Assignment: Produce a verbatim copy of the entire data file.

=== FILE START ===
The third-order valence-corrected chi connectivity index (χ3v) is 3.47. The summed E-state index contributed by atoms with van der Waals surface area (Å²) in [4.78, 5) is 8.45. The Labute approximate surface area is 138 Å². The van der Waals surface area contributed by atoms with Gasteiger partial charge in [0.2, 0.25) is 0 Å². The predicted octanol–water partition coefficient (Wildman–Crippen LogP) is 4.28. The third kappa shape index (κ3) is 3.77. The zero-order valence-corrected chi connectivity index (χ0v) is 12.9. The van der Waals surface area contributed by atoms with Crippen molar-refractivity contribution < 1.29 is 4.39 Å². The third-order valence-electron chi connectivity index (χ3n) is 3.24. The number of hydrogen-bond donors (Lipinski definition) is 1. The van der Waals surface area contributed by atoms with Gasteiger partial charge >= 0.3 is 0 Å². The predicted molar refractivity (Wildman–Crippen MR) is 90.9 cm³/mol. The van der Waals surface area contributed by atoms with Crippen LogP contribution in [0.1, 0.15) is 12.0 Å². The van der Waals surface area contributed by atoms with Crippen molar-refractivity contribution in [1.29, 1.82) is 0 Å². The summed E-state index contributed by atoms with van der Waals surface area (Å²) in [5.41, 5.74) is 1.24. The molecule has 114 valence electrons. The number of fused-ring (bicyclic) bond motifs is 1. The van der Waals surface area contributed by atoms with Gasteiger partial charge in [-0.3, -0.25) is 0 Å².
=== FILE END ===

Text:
The third-order valence-corrected chi connectivity index (χ3v) is 3.47. The summed E-state index contributed by atoms with van der Waals surface area (Å²) in [4.78, 5) is 8.45. The Labute approximate surface area is 138 Å². The van der Waals surface area contributed by atoms with Gasteiger partial charge in [0.2, 0.25) is 0 Å². The predicted octanol–water partition coefficient (Wildman–Crippen LogP) is 4.28. The third kappa shape index (κ3) is 3.77. The zero-order valence-corrected chi connectivity index (χ0v) is 12.9. The van der Waals surface area contributed by atoms with Crippen molar-refractivity contribution < 1.29 is 4.39 Å². The third-order valence-electron chi connectivity index (χ3n) is 3.24. The number of hydrogen-bond donors (Lipinski definition) is 1. The van der Waals surface area contributed by atoms with Gasteiger partial charge >= 0.3 is 0 Å². The predicted molar refractivity (Wildman–Crippen MR) is 90.9 cm³/mol. The van der Waals surface area contributed by atoms with Crippen LogP contribution in [0.1, 0.15) is 12.0 Å². The van der Waals surface area contributed by atoms with Crippen molar-refractivity contribution in [1.29, 1.82) is 0 Å². The summed E-state index contributed by atoms with van der Waals surface area (Å²) in [5.41, 5.74) is 1.24. The molecule has 114 valence electrons. The number of fused-ring (bicyclic) bond motifs is 1. The van der Waals surface area contributed by atoms with Gasteiger partial charge in [-0.3, -0.25) is 0 Å².